Cheese stocks force further cuts

Dairy Crest is cutting the price it pays farmers who supply milk into its three main cheese factories because of falling retail prices.

From the beginning of June, milk for cheese going into the Haverfordwest and Aspatria dairies will see a cut of 0.5p/litre, while Davidstow supplies will be cut by half that to about 18.9p/litre.

Arthur Reeves said shelf prices were being forced down by the heavy stocks amassed by cheese makers since last summer, when it became more lucrative to make cheese than butter.

“Competitors both in the UK and overseas have been making cheese speculatively and adding to cheese stocks.”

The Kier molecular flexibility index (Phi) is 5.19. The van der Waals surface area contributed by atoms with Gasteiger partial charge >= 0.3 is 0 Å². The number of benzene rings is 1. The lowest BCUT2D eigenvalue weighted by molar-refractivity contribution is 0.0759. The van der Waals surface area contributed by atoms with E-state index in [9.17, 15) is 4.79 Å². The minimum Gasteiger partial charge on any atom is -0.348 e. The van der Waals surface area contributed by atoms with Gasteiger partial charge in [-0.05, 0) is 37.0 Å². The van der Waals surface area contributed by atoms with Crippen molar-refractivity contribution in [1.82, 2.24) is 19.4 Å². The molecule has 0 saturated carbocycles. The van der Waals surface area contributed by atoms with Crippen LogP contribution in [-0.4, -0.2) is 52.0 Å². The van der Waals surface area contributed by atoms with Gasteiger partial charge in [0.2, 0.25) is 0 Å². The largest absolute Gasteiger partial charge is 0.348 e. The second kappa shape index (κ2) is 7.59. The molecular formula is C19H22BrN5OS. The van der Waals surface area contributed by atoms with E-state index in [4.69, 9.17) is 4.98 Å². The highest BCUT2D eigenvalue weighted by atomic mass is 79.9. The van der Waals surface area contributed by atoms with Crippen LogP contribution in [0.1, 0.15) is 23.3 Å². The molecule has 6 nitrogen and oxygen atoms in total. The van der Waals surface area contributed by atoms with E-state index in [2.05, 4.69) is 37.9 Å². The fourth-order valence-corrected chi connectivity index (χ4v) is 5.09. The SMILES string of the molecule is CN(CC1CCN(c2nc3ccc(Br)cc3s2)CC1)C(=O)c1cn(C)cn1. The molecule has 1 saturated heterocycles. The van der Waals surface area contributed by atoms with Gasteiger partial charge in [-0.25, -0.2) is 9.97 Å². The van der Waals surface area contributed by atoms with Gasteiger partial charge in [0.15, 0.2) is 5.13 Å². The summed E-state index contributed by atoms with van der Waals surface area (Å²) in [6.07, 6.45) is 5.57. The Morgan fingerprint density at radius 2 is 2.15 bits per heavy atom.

The cuts were lower at Davidstow, where half the firm’s cheese is made, because it is dedicated to the Cathedral City and Davidstow brands.

“Branded cheese prices aren’t falling, but promotions are becoming more and more competitive.”

Tom Hind, chief dairy adviser with the NFU, said he was disappointed after the long period of price stability, but not surprised.

The sharp fall in butter prices could have encouraged the Irish dairy industry to switch more production into cheese.

He also blamed recent negative comments about cheese prices.